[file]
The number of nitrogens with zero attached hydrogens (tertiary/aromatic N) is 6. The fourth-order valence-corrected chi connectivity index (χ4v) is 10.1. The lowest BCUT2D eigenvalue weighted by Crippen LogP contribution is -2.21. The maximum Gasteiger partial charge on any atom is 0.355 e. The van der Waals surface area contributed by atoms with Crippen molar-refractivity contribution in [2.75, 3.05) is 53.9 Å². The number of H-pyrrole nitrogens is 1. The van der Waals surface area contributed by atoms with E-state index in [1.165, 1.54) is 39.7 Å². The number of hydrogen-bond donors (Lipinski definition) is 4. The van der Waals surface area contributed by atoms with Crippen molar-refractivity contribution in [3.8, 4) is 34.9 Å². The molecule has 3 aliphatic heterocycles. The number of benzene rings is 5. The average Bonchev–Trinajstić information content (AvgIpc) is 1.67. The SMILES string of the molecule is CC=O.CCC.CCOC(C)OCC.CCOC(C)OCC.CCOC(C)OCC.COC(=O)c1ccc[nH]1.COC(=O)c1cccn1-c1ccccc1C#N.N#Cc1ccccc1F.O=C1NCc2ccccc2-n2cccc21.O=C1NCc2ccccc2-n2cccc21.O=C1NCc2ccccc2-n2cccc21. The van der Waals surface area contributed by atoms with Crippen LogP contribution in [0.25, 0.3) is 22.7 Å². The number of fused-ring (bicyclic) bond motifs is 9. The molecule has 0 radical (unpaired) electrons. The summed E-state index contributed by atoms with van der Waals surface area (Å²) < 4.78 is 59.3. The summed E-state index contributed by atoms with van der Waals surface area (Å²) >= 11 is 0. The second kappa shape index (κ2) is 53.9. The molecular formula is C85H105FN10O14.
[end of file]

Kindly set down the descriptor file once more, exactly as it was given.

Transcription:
The number of nitrogens with zero attached hydrogens (tertiary/aromatic N) is 6. The fourth-order valence-corrected chi connectivity index (χ4v) is 10.1. The lowest BCUT2D eigenvalue weighted by Crippen LogP contribution is -2.21. The maximum Gasteiger partial charge on any atom is 0.355 e. The van der Waals surface area contributed by atoms with Crippen molar-refractivity contribution in [2.75, 3.05) is 53.9 Å². The number of H-pyrrole nitrogens is 1. The van der Waals surface area contributed by atoms with E-state index in [1.165, 1.54) is 39.7 Å². The number of hydrogen-bond donors (Lipinski definition) is 4. The van der Waals surface area contributed by atoms with Crippen molar-refractivity contribution in [3.8, 4) is 34.9 Å². The molecule has 3 aliphatic heterocycles. The number of benzene rings is 5. The average Bonchev–Trinajstić information content (AvgIpc) is 1.67. The SMILES string of the molecule is CC=O.CCC.CCOC(C)OCC.CCOC(C)OCC.CCOC(C)OCC.COC(=O)c1ccc[nH]1.COC(=O)c1cccn1-c1ccccc1C#N.N#Cc1ccccc1F.O=C1NCc2ccccc2-n2cccc21.O=C1NCc2ccccc2-n2cccc21.O=C1NCc2ccccc2-n2cccc21. The van der Waals surface area contributed by atoms with Crippen LogP contribution in [0.25, 0.3) is 22.7 Å². The number of fused-ring (bicyclic) bond motifs is 9. The molecule has 0 radical (unpaired) electrons. The summed E-state index contributed by atoms with van der Waals surface area (Å²) < 4.78 is 59.3. The summed E-state index contributed by atoms with van der Waals surface area (Å²) >= 11 is 0. The second kappa shape index (κ2) is 53.9. The molecular formula is C85H105FN10O14.